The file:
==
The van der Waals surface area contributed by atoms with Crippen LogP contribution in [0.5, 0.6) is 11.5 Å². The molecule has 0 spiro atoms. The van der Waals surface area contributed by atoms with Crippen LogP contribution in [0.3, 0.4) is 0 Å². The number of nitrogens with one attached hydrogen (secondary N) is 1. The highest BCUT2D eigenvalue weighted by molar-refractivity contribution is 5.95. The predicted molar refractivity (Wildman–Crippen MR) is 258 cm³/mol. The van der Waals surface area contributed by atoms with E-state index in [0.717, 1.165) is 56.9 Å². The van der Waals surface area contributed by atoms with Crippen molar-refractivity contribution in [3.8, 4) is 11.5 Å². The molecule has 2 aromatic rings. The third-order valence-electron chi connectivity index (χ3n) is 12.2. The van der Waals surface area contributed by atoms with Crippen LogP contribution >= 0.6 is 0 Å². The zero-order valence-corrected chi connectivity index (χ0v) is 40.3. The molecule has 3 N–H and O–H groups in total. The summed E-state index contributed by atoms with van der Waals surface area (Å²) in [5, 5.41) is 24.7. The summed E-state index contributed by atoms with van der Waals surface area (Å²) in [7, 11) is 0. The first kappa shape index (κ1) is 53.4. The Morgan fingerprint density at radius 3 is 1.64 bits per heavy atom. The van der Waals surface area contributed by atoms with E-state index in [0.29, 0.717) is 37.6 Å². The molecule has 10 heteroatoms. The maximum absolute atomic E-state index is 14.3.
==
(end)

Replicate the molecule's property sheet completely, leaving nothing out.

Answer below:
The van der Waals surface area contributed by atoms with Crippen LogP contribution in [0.5, 0.6) is 11.5 Å². The molecule has 0 spiro atoms. The van der Waals surface area contributed by atoms with Crippen LogP contribution in [0.3, 0.4) is 0 Å². The number of nitrogens with one attached hydrogen (secondary N) is 1. The highest BCUT2D eigenvalue weighted by molar-refractivity contribution is 5.95. The predicted molar refractivity (Wildman–Crippen MR) is 258 cm³/mol. The van der Waals surface area contributed by atoms with E-state index in [0.717, 1.165) is 56.9 Å². The van der Waals surface area contributed by atoms with Crippen molar-refractivity contribution in [3.8, 4) is 11.5 Å². The molecule has 2 aromatic rings. The third-order valence-electron chi connectivity index (χ3n) is 12.2. The van der Waals surface area contributed by atoms with Crippen LogP contribution >= 0.6 is 0 Å². The zero-order valence-corrected chi connectivity index (χ0v) is 40.3. The molecule has 3 N–H and O–H groups in total. The summed E-state index contributed by atoms with van der Waals surface area (Å²) in [5, 5.41) is 24.7. The summed E-state index contributed by atoms with van der Waals surface area (Å²) in [7, 11) is 0. The first kappa shape index (κ1) is 53.4. The Morgan fingerprint density at radius 3 is 1.64 bits per heavy atom. The van der Waals surface area contributed by atoms with E-state index in [0.29, 0.717) is 37.6 Å². The molecule has 10 heteroatoms. The maximum absolute atomic E-state index is 14.3.